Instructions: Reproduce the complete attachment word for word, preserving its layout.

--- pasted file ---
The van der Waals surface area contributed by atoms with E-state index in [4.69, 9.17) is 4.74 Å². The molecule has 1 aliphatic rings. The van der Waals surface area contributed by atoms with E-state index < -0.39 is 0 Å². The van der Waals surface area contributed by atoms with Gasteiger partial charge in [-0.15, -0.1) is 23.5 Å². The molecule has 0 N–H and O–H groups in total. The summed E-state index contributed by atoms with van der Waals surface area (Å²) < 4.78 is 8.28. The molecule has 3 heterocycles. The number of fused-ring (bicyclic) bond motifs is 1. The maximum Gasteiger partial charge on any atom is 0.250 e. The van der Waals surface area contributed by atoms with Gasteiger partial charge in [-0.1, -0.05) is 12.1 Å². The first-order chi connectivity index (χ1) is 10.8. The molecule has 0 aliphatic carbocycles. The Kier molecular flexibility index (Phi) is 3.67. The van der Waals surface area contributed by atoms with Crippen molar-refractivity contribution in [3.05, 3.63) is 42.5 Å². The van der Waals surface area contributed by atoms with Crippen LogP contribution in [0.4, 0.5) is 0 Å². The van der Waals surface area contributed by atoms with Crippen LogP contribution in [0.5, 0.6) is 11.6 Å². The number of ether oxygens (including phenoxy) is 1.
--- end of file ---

The van der Waals surface area contributed by atoms with E-state index in [4.69, 9.17) is 4.74 Å². The molecule has 1 aliphatic rings. The van der Waals surface area contributed by atoms with E-state index < -0.39 is 0 Å². The van der Waals surface area contributed by atoms with Gasteiger partial charge in [-0.15, -0.1) is 23.5 Å². The molecule has 0 N–H and O–H groups in total. The summed E-state index contributed by atoms with van der Waals surface area (Å²) < 4.78 is 8.28. The molecule has 3 heterocycles. The number of fused-ring (bicyclic) bond motifs is 1. The maximum Gasteiger partial charge on any atom is 0.250 e. The van der Waals surface area contributed by atoms with Gasteiger partial charge in [-0.1, -0.05) is 12.1 Å². The first-order chi connectivity index (χ1) is 10.8. The molecule has 0 aliphatic carbocycles. The Kier molecular flexibility index (Phi) is 3.67. The van der Waals surface area contributed by atoms with Crippen molar-refractivity contribution in [3.05, 3.63) is 42.5 Å². The van der Waals surface area contributed by atoms with Crippen LogP contribution in [0.4, 0.5) is 0 Å². The van der Waals surface area contributed by atoms with Crippen LogP contribution in [0.5, 0.6) is 11.6 Å². The number of ether oxygens (including phenoxy) is 1.